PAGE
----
Johnny Depp, Orlando Bloom, Keira Knightley, Bill Nighy

ACTION

Johnny Depp runs like a girl, his arms outstretched and fluttering. It’s one of the amusingly fey traits he piles on for his second go-round as Captain Jack Sparrow, the most heavily kohl-eyed pirate ever to sail across the screen. It’s funny the first time. You chuckle the second. But by the third scamper, the bit is growing stale.

The overuse of this literal running joke is symptomatic of the problems plaguing Pirates of the Caribbean: Dead Man’s Chest, an overblown sequel to the 2003 blockbuster. Halfway through—and it’s 2½ hours long—what should have been a romp begins to feel like an uninspired, special effects-saturated slog. It doesn’t help that the hard-to-follow plot loads on the complications. Ten-year-old viewers will be able to explain its every twist, but no one older will be interested enough to bother paying the avid attention required.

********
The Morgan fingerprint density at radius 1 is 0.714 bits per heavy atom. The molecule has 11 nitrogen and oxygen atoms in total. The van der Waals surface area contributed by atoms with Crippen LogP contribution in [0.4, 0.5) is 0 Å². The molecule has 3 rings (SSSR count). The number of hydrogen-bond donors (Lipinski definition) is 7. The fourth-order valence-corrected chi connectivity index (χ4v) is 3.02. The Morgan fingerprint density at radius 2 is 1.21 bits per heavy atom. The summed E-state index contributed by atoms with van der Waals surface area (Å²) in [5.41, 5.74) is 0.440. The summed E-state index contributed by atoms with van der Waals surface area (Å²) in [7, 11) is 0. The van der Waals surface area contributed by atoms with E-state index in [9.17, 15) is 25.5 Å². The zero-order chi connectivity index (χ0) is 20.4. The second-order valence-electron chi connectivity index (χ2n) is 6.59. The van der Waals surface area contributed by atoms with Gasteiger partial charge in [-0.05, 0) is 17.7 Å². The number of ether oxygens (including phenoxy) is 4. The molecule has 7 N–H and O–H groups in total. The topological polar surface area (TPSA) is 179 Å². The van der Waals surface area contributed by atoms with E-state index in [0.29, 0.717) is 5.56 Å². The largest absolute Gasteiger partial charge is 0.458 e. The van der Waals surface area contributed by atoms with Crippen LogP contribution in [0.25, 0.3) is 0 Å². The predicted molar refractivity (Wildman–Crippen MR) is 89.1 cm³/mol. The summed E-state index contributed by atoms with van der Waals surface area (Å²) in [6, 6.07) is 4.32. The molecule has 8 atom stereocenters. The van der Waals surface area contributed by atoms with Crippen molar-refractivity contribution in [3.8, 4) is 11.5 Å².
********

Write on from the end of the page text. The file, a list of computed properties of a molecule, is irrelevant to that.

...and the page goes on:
Chest again pits sweethearts Elizabeth Swann (Knightley) and Will Turner (Bloom), along with pal Captain Jack, against assorted perils. These include a giant sea monster and a legendary dead sailor, Davy Jones (Nighy), here a scary, peg-legged man with an octopus’s face. His heart, still beating, is locked in a chest. Eventually, everyone is pursuing this macabre treasure. “Whoever controls the chest controls the sea,” someone helpfully explains.

Knightley and Bloom have little to do but periodically look aggrieved and serve as foils for Depp’s shenanigans. Returning director Gore Verbinski knows his way around an action scene but allows them to blur together. Here’s hoping the third Pirates, already shot and due next year, keeps it shorter and more to the sword point. (PG-13)

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